Greetings from iainthepict. This blog of mine is meant to be like a 'Book of Days' or a kind of 'Scottish Year Book' if you will. The idea was to present an event for each day of the year. Somewhere in here, you can find out what happened, affecting Scotland and the Scots, on any given day of the year. Your comments and observations are very welcome.
The photograph is by Sam Perkins (check him out on Facebook at Sam Perkins Photography) and was taken near Oban.

Tuesday, 23 November 2010

Nigel Tranter

Nigel Tranter, the historian and novelist, was born on the 23rd of November, 1909.

Nigel Tranter was undoubtedly the most prolific Scottish writer of all time, producing over one hundred and thirty books, and was well qualified to be known as ‘Scotland’s Storyteller’. It was his ability to tell stories, combined with a wealth of knowledge of Scotland’s history, which gave him his lasting fame. It has often been said that the only history many Scots know was learned from reading Tranter's stories, and in the context of Scotland’s history, spanning the 6th to the 18th Centuries, Nigel Tranter certainly told its story. Although he lectured on history, Tranter disliked ‘conventional history’ and sought to bring the past to life through his storytelling. However, his approach didn’t go down too well with professional historians, but maybe they were only jealous of his popular success. Compared to the traditional, dry textbooks, Tranter’s books display a vivid imagination and appealed to ordinary readers, not only in Scotland, but around the world. His enthusiasm for history is obvious from his books and you can’t help feeling that if school history had only been taught Tranter’s way, it would have been far more popular.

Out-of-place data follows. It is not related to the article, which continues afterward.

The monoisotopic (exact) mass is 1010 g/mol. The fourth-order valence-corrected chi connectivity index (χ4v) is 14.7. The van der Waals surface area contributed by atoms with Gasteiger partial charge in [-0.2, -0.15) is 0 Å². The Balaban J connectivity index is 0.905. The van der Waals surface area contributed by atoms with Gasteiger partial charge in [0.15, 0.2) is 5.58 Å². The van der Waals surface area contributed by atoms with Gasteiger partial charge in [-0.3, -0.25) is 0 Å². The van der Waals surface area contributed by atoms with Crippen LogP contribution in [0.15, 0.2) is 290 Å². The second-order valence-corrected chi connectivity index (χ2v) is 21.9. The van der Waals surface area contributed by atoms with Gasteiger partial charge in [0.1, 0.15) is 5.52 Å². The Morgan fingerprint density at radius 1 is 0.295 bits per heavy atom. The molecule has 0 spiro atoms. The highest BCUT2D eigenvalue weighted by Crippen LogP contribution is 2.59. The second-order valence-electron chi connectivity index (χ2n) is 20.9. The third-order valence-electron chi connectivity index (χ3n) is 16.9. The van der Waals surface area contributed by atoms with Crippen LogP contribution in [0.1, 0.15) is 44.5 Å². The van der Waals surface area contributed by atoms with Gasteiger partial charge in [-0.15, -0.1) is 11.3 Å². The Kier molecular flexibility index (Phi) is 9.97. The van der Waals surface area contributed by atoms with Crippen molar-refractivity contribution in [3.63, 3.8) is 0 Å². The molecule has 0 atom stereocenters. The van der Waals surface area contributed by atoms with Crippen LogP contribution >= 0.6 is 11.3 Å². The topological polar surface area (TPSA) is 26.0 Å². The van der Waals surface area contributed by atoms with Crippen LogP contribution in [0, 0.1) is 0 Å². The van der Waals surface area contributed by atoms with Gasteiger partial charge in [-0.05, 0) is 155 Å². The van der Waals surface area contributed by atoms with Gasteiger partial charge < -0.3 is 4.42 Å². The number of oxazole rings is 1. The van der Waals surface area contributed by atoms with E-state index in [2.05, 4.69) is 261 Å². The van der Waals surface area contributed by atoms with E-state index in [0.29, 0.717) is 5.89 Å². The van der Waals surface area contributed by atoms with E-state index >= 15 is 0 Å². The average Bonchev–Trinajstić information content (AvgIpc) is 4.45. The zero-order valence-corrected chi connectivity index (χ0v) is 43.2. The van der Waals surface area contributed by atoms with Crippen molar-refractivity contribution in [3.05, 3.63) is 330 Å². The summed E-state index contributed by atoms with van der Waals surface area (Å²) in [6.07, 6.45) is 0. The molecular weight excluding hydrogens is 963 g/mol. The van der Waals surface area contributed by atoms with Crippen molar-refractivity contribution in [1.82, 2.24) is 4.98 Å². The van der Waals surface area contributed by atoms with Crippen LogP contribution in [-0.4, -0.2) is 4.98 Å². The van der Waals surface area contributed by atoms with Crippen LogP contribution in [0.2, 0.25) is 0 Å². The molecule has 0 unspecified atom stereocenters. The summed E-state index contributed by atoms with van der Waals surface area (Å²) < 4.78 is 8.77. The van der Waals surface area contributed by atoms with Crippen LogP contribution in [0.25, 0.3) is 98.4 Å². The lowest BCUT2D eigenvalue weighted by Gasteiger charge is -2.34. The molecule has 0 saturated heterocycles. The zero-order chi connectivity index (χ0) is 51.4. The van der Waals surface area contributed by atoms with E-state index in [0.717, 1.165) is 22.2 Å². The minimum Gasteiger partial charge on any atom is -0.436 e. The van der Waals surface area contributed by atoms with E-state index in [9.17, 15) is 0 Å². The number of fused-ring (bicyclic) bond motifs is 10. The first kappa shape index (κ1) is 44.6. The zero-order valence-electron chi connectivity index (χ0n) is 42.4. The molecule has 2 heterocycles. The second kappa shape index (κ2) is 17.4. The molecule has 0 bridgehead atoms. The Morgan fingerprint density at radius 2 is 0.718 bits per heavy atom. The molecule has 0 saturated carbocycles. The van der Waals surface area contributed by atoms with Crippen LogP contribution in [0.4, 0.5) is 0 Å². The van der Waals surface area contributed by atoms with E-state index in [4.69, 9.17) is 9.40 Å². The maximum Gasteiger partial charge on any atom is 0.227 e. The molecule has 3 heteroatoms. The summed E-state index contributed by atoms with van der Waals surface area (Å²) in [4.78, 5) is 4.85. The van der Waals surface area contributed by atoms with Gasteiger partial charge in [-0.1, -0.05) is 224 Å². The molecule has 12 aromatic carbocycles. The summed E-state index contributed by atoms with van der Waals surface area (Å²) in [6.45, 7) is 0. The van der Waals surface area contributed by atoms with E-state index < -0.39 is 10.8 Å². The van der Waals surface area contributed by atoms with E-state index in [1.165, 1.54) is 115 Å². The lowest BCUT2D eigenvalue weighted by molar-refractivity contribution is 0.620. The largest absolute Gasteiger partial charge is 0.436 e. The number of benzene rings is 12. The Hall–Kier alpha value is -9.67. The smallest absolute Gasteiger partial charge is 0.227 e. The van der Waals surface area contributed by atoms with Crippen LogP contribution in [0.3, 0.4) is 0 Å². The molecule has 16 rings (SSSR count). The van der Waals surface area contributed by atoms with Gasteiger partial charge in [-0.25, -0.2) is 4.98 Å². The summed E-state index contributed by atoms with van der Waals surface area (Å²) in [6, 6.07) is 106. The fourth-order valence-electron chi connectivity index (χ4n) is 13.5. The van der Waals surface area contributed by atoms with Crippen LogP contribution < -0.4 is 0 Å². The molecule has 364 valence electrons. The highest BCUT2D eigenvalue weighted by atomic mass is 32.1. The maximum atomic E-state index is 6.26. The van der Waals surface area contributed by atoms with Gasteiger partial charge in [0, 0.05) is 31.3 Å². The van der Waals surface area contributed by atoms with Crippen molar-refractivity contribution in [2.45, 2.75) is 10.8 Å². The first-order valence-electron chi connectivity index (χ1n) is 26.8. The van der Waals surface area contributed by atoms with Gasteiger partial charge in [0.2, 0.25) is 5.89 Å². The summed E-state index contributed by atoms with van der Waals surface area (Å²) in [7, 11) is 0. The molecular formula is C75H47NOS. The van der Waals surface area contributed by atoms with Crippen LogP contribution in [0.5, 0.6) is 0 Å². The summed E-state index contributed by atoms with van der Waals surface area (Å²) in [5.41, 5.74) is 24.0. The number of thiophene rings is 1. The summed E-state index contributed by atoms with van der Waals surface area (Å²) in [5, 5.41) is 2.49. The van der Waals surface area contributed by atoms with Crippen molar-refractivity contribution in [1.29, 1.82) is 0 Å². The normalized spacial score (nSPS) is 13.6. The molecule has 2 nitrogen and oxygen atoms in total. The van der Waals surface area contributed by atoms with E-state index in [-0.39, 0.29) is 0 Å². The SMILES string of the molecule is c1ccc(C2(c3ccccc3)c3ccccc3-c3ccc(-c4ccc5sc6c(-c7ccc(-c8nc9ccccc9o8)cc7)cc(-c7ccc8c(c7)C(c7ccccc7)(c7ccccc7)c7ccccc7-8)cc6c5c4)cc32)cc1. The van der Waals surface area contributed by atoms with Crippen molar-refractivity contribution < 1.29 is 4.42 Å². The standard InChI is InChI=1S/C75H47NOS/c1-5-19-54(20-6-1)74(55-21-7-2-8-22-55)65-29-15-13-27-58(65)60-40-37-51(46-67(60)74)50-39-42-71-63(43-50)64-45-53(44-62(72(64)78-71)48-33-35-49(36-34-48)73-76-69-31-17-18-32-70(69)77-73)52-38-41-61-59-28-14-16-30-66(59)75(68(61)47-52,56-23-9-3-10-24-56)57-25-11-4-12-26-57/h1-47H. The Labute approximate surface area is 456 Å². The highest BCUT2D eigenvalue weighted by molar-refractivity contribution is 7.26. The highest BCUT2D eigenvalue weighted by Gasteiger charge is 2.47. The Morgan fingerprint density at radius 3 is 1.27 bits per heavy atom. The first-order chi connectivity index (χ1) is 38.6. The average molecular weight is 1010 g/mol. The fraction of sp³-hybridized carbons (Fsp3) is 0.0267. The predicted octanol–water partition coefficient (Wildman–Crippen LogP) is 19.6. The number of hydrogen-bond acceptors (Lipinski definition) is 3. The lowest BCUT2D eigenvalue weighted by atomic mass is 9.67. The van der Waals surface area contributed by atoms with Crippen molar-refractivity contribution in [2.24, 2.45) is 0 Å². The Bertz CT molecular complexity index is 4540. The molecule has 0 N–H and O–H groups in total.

Although Tranter was best known for his famous Scottish historical books, he also wrote factual books about Scotland and the Scots, novels set in Scotland and other countries, even Westerns, albeit under a pseudonym, and a series of books for children. After the success of his trilogy on Robert the Bruce, he concentrated far more on such heroic figures. He wrote books on William Wallace; the Stewart Jameses, from James II to his “Shaughling Jamie Saxt” (James VI and I); a trilogy based in the time of the early Stewart Kings, Robert I and II; the real Macbeth; David I; Thomas the Rhymer; Somerled, the Lord of the Isles; Rob Roy MacGregor; The Machiavellian Master of Gray; Bonnie Prince Charlie; and many more… all of them immensely readable.